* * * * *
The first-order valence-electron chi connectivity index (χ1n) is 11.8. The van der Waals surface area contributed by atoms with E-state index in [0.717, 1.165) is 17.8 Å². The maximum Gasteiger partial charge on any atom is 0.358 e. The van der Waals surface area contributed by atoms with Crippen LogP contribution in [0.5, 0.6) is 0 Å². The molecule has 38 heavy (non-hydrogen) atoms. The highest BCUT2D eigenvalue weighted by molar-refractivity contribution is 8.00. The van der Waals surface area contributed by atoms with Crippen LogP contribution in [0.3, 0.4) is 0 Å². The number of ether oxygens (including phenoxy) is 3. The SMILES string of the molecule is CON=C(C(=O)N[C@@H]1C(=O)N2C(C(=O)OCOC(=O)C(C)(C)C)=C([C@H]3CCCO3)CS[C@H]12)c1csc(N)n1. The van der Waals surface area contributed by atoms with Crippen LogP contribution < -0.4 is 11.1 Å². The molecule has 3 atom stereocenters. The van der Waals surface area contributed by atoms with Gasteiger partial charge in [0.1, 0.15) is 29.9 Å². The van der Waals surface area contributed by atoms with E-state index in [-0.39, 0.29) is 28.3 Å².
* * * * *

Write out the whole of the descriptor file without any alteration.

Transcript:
The first-order valence-electron chi connectivity index (χ1n) is 11.8. The van der Waals surface area contributed by atoms with E-state index in [0.717, 1.165) is 17.8 Å². The maximum Gasteiger partial charge on any atom is 0.358 e. The van der Waals surface area contributed by atoms with Crippen LogP contribution in [0.5, 0.6) is 0 Å². The molecule has 38 heavy (non-hydrogen) atoms. The highest BCUT2D eigenvalue weighted by molar-refractivity contribution is 8.00. The van der Waals surface area contributed by atoms with Crippen LogP contribution in [0.3, 0.4) is 0 Å². The number of ether oxygens (including phenoxy) is 3. The SMILES string of the molecule is CON=C(C(=O)N[C@@H]1C(=O)N2C(C(=O)OCOC(=O)C(C)(C)C)=C([C@H]3CCCO3)CS[C@H]12)c1csc(N)n1. The van der Waals surface area contributed by atoms with Crippen LogP contribution < -0.4 is 11.1 Å². The molecule has 3 atom stereocenters. The van der Waals surface area contributed by atoms with Gasteiger partial charge in [0.1, 0.15) is 29.9 Å². The van der Waals surface area contributed by atoms with E-state index in [-0.39, 0.29) is 28.3 Å².